Losing a job isn’t just a career setback, it can be a permanent blow to the community, a recent study finds. Using data from the Wisconsin Longitudinal Study, which tracked 4,000 high school graduates over 45 years, researchers at UCLA and the University of Michigan studied the community involvement of workers aged 35 to 53. Their finding: After being laid off, employees were 35% less likely than before to participate in community or church groups, charitable organizations—even bowling teams. And few returned once they got new jobs. Instead, they focused their energies on professional and political groups—in the belief, hypothesizes UCLA sociology professor Jennie Brand, that both could have an impact on finding and keeping work.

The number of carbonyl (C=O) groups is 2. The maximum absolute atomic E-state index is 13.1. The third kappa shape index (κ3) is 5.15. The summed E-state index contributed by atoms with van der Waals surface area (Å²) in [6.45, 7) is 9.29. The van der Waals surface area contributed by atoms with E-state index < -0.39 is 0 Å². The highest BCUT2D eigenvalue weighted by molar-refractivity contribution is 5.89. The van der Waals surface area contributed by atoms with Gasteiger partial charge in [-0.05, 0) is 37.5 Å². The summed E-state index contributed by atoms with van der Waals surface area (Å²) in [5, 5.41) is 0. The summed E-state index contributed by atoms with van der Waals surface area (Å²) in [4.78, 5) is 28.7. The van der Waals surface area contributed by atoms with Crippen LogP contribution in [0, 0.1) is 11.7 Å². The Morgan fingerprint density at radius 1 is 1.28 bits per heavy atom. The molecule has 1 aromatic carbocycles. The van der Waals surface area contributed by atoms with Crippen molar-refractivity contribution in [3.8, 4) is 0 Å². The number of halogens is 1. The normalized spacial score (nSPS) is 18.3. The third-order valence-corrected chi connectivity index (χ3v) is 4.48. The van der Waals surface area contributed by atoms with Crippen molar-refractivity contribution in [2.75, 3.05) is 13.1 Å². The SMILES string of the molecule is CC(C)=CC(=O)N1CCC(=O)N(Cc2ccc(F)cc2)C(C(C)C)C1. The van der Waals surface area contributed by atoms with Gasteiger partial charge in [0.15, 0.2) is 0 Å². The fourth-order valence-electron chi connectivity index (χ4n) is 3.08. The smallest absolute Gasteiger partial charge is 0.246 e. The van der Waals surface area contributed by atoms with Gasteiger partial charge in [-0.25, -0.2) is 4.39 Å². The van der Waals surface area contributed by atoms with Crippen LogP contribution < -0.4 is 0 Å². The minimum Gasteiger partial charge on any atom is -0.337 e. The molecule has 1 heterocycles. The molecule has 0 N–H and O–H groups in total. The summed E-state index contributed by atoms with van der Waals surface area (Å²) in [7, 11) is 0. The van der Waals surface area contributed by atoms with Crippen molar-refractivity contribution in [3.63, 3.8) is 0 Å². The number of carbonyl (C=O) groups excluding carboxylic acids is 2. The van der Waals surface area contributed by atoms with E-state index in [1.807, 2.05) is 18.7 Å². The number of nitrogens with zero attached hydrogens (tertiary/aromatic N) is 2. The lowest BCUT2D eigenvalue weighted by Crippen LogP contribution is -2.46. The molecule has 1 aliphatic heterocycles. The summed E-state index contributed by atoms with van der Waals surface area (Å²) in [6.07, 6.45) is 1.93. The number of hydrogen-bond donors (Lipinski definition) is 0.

September 16, 2008
Losing More Than Jobs